From Lithium to Emerging Mono- and Multivalent- Cations Based Rechargeable Batteries: Non-aqueous Organic Electrolyte and Interphase Perspective


Heng Zhang, Lixin Qiao, Hannes Kühnle, Egbert Figgemeier, Michael Armand, Gebrekidan Gebresilassie Eshetu, Energy & Environmental Science, 09 November 2022.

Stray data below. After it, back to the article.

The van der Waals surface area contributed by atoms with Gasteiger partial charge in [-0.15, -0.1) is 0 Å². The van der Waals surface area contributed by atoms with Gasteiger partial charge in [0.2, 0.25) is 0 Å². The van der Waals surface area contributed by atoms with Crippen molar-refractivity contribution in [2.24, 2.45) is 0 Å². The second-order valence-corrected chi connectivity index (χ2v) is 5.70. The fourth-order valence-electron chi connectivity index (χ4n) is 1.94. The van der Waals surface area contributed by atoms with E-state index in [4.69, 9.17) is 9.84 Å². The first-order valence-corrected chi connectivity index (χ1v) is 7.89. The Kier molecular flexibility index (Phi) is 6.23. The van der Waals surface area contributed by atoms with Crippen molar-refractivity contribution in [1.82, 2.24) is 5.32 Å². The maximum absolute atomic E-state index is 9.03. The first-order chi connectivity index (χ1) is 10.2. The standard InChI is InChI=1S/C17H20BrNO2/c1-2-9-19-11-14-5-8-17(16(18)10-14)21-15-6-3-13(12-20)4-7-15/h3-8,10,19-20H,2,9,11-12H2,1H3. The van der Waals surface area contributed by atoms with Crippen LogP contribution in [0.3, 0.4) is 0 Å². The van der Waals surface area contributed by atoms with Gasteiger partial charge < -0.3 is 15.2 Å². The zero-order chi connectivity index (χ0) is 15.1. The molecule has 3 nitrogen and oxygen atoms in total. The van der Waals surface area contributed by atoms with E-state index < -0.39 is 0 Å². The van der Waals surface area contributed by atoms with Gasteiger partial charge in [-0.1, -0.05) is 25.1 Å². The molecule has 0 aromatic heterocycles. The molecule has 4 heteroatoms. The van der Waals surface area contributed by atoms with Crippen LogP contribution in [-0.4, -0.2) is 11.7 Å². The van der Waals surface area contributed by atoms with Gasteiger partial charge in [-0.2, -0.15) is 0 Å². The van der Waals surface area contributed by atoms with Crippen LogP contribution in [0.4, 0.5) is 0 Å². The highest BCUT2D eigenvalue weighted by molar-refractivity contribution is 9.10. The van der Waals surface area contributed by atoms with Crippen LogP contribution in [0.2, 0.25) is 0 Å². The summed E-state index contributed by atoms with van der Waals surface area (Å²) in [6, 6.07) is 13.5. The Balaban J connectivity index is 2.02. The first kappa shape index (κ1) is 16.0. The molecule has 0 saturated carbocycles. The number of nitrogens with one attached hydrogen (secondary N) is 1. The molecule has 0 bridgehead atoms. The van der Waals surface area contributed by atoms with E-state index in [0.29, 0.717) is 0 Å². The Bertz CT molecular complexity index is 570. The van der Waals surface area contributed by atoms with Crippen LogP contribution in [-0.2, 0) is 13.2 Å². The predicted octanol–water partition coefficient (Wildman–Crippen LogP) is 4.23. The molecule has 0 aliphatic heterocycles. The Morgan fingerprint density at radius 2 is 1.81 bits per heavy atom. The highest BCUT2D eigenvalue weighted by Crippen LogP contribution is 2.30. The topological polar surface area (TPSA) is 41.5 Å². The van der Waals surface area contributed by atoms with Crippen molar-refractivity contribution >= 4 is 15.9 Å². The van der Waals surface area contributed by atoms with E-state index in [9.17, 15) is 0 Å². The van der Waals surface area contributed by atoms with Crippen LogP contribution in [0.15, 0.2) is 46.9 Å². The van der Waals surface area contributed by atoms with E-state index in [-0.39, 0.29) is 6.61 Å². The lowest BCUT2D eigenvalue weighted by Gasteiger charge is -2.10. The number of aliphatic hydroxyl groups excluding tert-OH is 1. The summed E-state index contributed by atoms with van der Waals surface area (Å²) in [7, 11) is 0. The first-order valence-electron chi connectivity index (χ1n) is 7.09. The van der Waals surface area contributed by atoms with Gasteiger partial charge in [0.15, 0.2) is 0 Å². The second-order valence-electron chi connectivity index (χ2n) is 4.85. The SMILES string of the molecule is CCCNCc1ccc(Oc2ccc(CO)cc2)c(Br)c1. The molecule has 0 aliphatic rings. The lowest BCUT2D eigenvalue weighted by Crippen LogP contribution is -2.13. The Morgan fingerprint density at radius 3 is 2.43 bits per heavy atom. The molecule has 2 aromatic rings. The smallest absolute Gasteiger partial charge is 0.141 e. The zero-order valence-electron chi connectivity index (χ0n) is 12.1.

Since the oil crisis in the 1970s, the importance of rechargeable batteries has been noted by academia and industrial sectors. This becomes more prominent with increasing demand in e-mobility and integration of renewable sources into the energy mix ecosystem. Despite the great success of lithium-ion batteries in portable consumer electronics and above-mentioned domains, it seems to be difficult to further expand the technical domains of large volumes due to limited resources of some key elements (lithium, cobalt, etc.). Emerging mono-valent (e.g., sodium, potassium) and multi-valent (magnesium, calcium, zinc, and aluminum, etc.) batteries have been expected to tackle resource limitation and related challenges. Herein, we present the historical development of non-aqueous organic electrolyte and electrode-electrolyte interphases, and focus on the similarities and distinctions between lithium-based batteries and other emerging complementary battery technologies. Special attention is paid to some basic parameters for solvents and salts, including donor numbers and Eigen values, for better manifesting the transport behavior in bulk electrolyte. Moreover, key parameters impacting the features of electrode-electrolyte interphases are critically analyzed for each battery configurations. We also discuss the possible strategies to enhance the physical (e.g., transport behavior, mechanical properties) and (electro)chemical properties of electrolytes and interphases, aiming at promoting the development of sustainable and high-performance mono- and multi-valent batteries for practical applications. Particularly, remarks on whether the accumulated facts in lithium are transferable or not to other emerging battery systems are scrutinized.


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